When the news of Manley’s death was reported in Indianapolis newspapers it was before the media was allowed to report on the devastating loss of life during what became the “Island Hopping” campaign in the Pacific Theater during World War II.

Manley Winkley, killed on Tarawa in 1943, buried in Madison, Indiana in 2013

http://aipros.org/26619-dtf82223-rencontre-trans-mature.html Manley Winkley, killed on Tarawa in 1943, buried in Madison, Indiana in 2013

site de rencontre 18 ans      PFC Winkley was a member of the 2nd Marine Division. Along with the 27th Army InfantryDivision and the largest naval support up to that date, the invasion began on November 20, 1943 at the Gilbert Island atoll of Tarawa. The naval support consisted of 17 aircraft carriers (6 CVs, 5 CVLs, 6 CVEs), 12 battleships, 8 heavy cruisers, 4 light cruisers, 66 destroyers, and 36 transport ships. All told there was a 35,000 man invasion force spearheaded by the USMC. Manley was reported KIA on the first day. There were over 6,400 deaths during the four:day battle including over 1,000 Marines and virtually all of the Japanese troops.

     The 4,500 Japanese defenders were encouraged by their Commander Shibazaki, a naval officer, when he stated, “it will take a million men 100 years” to conquer Tarawa. It took the American military four days (76 hours) to secure Betio on Tarawa atoll.

     Some newspaper accounts of the day-suggested that Tarawa was an unnecessary invasion comparing it to Pickett’s Charge at Gettysburg during the American Civil War. But Admiral Nimitz later confirmed the importance of the airfield and supply base at Tarawa, which enhanced the Island Hopping strategy.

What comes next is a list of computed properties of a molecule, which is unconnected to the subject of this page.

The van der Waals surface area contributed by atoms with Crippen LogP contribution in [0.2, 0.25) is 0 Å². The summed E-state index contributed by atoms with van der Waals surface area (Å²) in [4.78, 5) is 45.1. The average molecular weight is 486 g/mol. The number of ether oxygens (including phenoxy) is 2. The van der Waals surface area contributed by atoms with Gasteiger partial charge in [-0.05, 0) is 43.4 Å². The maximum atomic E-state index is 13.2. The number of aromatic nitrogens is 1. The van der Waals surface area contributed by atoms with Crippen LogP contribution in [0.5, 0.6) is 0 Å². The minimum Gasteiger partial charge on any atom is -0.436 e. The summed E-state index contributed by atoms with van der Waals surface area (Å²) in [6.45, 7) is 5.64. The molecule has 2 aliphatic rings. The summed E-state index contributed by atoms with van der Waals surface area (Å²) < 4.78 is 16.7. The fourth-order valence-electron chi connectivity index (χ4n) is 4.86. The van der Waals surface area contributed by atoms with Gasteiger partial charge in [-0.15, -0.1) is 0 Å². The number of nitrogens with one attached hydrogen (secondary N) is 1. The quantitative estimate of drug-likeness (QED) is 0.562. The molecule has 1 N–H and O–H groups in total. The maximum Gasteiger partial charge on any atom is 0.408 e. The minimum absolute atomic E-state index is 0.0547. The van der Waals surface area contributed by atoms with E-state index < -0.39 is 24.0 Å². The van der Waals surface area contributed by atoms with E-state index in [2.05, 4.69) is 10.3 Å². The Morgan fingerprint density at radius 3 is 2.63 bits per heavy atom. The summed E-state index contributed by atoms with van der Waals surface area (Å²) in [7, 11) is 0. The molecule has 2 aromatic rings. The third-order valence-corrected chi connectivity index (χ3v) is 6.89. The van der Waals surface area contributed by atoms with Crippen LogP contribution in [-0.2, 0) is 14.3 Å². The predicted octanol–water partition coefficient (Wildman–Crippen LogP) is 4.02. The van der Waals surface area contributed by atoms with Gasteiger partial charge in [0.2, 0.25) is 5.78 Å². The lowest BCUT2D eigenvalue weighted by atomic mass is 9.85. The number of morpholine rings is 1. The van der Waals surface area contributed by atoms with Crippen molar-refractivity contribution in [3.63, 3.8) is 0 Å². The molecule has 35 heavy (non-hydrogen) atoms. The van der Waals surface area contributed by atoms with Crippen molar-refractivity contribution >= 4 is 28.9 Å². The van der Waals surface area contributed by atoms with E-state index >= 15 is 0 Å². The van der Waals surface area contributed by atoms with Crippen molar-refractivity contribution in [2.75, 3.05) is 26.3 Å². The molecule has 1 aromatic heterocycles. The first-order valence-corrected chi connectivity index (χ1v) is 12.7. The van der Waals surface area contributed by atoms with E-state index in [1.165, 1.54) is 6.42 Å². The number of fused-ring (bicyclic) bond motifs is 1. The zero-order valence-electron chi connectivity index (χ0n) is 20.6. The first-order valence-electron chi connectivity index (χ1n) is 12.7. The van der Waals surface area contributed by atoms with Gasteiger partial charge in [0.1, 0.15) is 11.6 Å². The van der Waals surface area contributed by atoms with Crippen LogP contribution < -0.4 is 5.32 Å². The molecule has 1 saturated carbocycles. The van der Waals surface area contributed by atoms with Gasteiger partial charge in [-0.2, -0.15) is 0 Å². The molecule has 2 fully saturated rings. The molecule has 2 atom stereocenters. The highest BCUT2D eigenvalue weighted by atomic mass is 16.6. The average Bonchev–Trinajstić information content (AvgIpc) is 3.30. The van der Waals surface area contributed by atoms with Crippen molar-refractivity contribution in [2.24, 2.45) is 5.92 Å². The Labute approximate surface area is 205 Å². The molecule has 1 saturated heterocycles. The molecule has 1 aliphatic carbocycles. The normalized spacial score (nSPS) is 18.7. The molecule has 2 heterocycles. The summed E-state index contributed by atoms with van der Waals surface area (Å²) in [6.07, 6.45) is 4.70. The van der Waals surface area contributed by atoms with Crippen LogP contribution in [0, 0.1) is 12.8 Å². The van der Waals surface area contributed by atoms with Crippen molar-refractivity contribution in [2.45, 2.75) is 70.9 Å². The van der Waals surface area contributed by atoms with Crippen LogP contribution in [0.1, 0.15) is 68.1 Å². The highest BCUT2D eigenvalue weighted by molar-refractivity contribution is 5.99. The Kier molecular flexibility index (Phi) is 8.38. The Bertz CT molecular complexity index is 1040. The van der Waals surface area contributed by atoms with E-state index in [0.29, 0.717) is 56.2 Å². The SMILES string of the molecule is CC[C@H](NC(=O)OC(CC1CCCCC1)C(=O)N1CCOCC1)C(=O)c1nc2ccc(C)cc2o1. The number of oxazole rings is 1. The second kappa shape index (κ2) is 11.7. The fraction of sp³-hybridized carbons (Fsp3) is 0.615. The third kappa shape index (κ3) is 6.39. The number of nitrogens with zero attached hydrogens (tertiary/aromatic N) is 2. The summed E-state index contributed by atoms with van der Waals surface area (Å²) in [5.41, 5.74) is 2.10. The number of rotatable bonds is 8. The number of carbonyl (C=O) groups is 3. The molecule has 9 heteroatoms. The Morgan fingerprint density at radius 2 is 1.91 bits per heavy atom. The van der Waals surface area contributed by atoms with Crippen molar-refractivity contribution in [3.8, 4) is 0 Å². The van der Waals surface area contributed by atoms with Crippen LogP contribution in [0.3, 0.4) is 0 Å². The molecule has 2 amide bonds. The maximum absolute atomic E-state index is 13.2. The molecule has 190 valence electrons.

Manley Winkley was killed later in 1943 (November) as the June 1943 Washington High yearbook was 

dedicated to those, at the time, known killed during World War II. We lost a total of 95 during World War II and at least 15 during the Vietnam War as well as an unknown number during the Korean War.

     The 1943 or 44 news account noted that “His last letter home was written on October 16, 1943” and that “Manley had grown up in Salem Park at 40 N. Berwick.  Salem Park is the area north behind what later became Dr. McMannis’ office at the northeast quadrant of Eagle Creek where Washington Street and Rockville Road separate.  It continued that, “Manley, age 20, was a Washington football player and track man as well as serving as a cadent in his school’s ROTC.”

     In The Indianapolis Star of August 4, 2013 PFC Winkley’s obituary stated that his body was returned to the United Staes in April of 2013,, almost 70 years after his initial burial on Tarawa.  On August 24, Manley’s body was finally laid to rest in Indiana Veterans Memorial Cemetery in Madison, Indiana.  His family had been under the impression that his body was in a Hawaiian cemetery.  But, his great nephew William Winkley, 55-years-old of Avon, Indiana visited Hawaii in 2012 and found no gravesite.  Shortly after returning home from his trip, William received a stunning call reporting that Manley’s body had been identified on the island of Betio in today’s Republic of Kiribati in the Pacific.

http://associatestitleservices.com/wp-content/plugins/page-flip-image-gallery/upload.php “Our school had 97 boys killed in action or in training accidents during World War II, 1941-1945.”